And Now, A Plague by Francesca Quarto

Published on by Francesca Quarto

"It won't just drop into your lap, you know?  You have to put some effort and energy into it!  And since you are the laziest man I have ever known, you'll never write more than one book and grocery lists!" 

The flimsy door banged shut, leaving behind the echo of her anger.  It didn't really trouble Azad; she'd slammed lots of doors in his face, even as his adoring eyes begged for her forgiveness.  It was true of course, and he knew it.  He scarcely made any attempt to work on his manuscript; many times pretending to ponder over a page when she walked by his hunched figure, likely to spy on him.  His first novel, The Tiger's Child had become an instant success, selling off the shelves everywhere, especially in the hard times they were experiencing.  Its tender love story captured the power of hope; the sturdy raft, on the rough seas of life.  But that was nearly ten years ago.  The modestly lucrative royalty checks, had long since dried-up like the fields surrounding his village, before the monsoon's brought relief and destruction.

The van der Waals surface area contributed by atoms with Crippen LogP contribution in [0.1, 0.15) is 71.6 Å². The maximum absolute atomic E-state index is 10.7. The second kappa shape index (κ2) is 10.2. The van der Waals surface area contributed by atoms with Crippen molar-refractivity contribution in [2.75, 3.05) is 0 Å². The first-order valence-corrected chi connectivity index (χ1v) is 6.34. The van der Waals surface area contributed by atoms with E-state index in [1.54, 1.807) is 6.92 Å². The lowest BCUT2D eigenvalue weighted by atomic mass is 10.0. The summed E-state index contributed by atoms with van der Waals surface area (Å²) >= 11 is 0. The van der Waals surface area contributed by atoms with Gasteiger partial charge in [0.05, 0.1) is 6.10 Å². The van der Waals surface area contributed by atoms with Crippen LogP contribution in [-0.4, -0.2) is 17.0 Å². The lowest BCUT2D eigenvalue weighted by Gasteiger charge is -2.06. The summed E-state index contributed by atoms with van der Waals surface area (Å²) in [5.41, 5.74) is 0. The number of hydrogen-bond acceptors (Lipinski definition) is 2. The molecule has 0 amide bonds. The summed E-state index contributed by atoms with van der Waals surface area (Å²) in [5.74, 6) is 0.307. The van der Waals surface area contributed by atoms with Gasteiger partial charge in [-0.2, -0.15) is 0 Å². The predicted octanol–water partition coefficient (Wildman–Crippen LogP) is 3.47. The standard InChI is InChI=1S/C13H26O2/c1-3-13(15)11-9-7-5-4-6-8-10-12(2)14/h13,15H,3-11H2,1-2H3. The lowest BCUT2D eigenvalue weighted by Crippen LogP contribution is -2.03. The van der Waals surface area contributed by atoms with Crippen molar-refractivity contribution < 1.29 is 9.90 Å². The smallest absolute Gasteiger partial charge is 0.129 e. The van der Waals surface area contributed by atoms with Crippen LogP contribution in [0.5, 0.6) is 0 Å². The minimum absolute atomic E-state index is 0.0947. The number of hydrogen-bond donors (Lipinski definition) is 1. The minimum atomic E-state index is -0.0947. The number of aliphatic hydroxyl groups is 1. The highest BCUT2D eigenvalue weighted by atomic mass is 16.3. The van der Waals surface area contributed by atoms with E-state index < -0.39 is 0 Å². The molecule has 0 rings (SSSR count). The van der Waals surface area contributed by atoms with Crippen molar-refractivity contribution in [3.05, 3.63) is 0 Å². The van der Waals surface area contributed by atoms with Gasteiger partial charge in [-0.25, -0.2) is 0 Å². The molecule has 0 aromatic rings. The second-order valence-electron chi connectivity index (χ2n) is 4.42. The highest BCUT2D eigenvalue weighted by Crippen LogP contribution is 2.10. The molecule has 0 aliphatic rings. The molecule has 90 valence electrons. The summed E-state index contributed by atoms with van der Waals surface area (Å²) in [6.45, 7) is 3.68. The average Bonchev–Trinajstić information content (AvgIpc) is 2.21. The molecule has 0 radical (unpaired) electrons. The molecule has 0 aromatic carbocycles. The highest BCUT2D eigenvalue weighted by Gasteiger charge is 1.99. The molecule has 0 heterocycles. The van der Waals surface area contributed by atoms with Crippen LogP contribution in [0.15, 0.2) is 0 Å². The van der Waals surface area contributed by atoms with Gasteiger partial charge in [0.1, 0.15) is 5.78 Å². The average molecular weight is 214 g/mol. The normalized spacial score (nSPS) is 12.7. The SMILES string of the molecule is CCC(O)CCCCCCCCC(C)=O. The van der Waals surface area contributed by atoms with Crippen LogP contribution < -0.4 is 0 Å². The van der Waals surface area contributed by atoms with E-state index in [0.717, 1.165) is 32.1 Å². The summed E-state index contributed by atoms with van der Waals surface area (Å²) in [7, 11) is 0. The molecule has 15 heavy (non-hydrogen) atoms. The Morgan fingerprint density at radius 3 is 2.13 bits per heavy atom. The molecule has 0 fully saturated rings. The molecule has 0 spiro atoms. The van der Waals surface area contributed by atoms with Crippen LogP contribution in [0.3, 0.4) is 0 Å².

Azad insisted they remain in the modest, rough built house, even after his book supplied enough money over time, to improve on his lower, middle-class status.  He was hesitant to leave a home and community he'd been born into, for the frenzied life in a city like Calcutta.  His young wife chaffed under the yoke of his final word on the subject, and was becoming more outspoken as the months and years slipped through the God's hourglass.  He didn't regret much of his sixty-three years, but he did wish he had not rushed to marry the beauty he met at a book store in the cursed city.